The Maxwell Moment: The Scarf Napkin Fold

http://Brini.TV ► Like Brini on Facebook at ►

Napkins ►

More! ► http://www.BriniMaxwell.com

What's Your Problem? Ask Brini Maxwell anything at ►

For my mod dinner party I wanted something special, so I used my silver glazed linen napkins and implemented the scarf fold which needs a napkin ring. It's very simple. Just fold the napkin into quarters, then fold it in half diagonally and pleat back each half. Slip it into the ring and arrange the folds so it lays well. I used rectangular white metal rings, but this fold works with round rings as well. It really makes a pretty presentation!

Creative napkin folding may have started during the reign of Louis XIV, when people decided to present napkins as an art form. However, napkin folding really took off around the turn of the last century. 

A creatively folded napkin can make the simplest meal classier, and dinner guests are always impressed by an artfully folded napkin resting at their table setting.

The art of napery folding has been compared to origami, and many different types of three-dimensional figures may be produced.

You can learn to fold napkins into pyramids, pockets for flatware, flowers, hats, fans, slippers and various animals.

The best type of cloth napkin to use for napkin folding is crisp linen, as it holds its shape better than other types of cloth.

Brini's 100% European Linen Napkins

The first napkin was a lump of dough the Spartans called "apomagdalie" a mixture cut into small pieces and rolled and kneaded at the table, a custom that led to using sliced bread to wipe the hands.  In Roman antiquity, napkins known as sudaria and mappae were made in both small and large lengths.  The sudarium, Latin for "handkerchief" was a pocket-size fabric earned to blot the brow during meals taken in the warm Mediterranean climate.  The mappa was a larger cloth spread over the edge of the couch as protection from food taken in a reclining position.  The fabric was also used to blot the lips.  Although each guest supplied his own mappa, on departure mappae were filled with delicacies leftover from the feast, a custom that continues today in restaurant "doggy bags."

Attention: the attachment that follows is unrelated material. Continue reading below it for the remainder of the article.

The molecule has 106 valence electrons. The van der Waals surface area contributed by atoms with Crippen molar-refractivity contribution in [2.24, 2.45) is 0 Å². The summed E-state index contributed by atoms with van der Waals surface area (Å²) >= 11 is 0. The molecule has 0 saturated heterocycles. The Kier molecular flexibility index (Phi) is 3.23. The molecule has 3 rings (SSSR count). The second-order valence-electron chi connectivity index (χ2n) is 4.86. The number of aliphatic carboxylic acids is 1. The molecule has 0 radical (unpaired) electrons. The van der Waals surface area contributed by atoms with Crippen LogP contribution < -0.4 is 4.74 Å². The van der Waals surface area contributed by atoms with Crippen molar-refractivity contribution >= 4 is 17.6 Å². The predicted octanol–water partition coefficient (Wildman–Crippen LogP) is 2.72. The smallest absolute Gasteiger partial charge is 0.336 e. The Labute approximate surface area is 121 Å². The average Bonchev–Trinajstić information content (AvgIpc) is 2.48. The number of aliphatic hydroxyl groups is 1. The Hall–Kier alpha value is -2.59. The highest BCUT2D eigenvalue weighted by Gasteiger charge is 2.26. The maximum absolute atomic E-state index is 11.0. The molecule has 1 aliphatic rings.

In the early Middle Ages, the napkin disappeared from the table and hands and mouths were wiped on whatever was available, the back of the hand, clothing, or a piece of bread.  Later, a few amenities returned and the table was laid with three cloths approximately 4 to 6 feet long by 5 feet wide.  The first cloth, called a couch (from French, coucher, meaning "to lie down") was laid lengthwise before the master's place.  A long towel called a surnappe, meaning "on the cloth" was laid over the couch; this indicated a place setting for an honoured guest.  The third cloth was a communal napkin that hung like a swag from the edge of the table.  An example can be seen in The Last Supper by Dierik Bouts (1415 - 1475) which hangs in Saint Peter's Church, Louvain, Belgium.  In the late Middle Ages the communal napkin was reduced to about the size of our average bath towel.

The napkin had gone from a cloth laid on a table to a fabric draped over the left arm of a servant.  The maitre d' hotel, the man in charge of feasts, as a symbol of office and rank, draped a napkin from his left shoulder, and servants of lower rank folded napkins lengthwise over their left arms, a custom that continued into the eighteenth century.  Today in the United States, the napkin is placed on the left of the cover.  But in Europe, the napkin is often laid to the right of the spoon.

The napkin was a part of the ritual at medieval banquets.  The ewerer, the person in charge of ablutions, carried a towel that the lord and his honoured guests used to wipe their hands on.  The Bayeux tapestry depicts a ewerer kneeling before the high table with a finger bowl and napkin.  The panter carried a portpayne, a napkin folded decoratively to carry the bread and knife used by the lord of the manor, a custom that distinguished his space from those of exalted guests.  The folded napkin was placed on the left side of the place setting; the open end faced the lord.  The spoon was wrapped in another napkin, and a third napkin was laid over the first and second napkins.  To demonstrate that the water for ablutions was not poisoned, the marshal or the cup bearer kissed the towel on which the lord wiped his hands and draped the towel over the lord's left shoulder for use.

"If napkins are distributed, yours should be placed on the left shoulder or arm; goblet and knife go to the right, bread to the left."
Erasmus, De Civilitate Morum Puerilium, 1530

Brini's 100% European Linen Napkins

No comments:

Post a Comment